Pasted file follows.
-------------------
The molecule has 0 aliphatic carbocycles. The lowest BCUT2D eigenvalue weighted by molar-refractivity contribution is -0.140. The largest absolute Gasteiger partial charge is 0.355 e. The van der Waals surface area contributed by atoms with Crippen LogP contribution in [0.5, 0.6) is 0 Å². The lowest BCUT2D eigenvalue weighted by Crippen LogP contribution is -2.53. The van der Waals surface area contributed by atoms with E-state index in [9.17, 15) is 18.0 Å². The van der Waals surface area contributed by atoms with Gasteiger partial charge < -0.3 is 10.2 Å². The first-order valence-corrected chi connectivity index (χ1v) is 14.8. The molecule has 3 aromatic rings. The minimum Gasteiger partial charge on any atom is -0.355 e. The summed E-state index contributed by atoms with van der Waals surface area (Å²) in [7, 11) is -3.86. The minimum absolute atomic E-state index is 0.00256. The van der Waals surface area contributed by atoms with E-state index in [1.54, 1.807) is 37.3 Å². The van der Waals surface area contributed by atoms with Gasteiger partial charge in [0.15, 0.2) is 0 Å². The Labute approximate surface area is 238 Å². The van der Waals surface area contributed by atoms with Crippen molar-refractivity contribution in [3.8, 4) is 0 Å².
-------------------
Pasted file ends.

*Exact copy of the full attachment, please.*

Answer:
The molecule has 0 aliphatic carbocycles. The lowest BCUT2D eigenvalue weighted by molar-refractivity contribution is -0.140. The largest absolute Gasteiger partial charge is 0.355 e. The van der Waals surface area contributed by atoms with Crippen LogP contribution in [0.5, 0.6) is 0 Å². The lowest BCUT2D eigenvalue weighted by Crippen LogP contribution is -2.53. The van der Waals surface area contributed by atoms with E-state index in [9.17, 15) is 18.0 Å². The van der Waals surface area contributed by atoms with Gasteiger partial charge < -0.3 is 10.2 Å². The first-order valence-corrected chi connectivity index (χ1v) is 14.8. The molecule has 3 aromatic rings. The minimum Gasteiger partial charge on any atom is -0.355 e. The summed E-state index contributed by atoms with van der Waals surface area (Å²) in [7, 11) is -3.86. The minimum absolute atomic E-state index is 0.00256. The van der Waals surface area contributed by atoms with E-state index in [1.54, 1.807) is 37.3 Å². The van der Waals surface area contributed by atoms with Gasteiger partial charge in [0.15, 0.2) is 0 Å². The Labute approximate surface area is 238 Å². The van der Waals surface area contributed by atoms with Crippen molar-refractivity contribution in [3.8, 4) is 0 Å².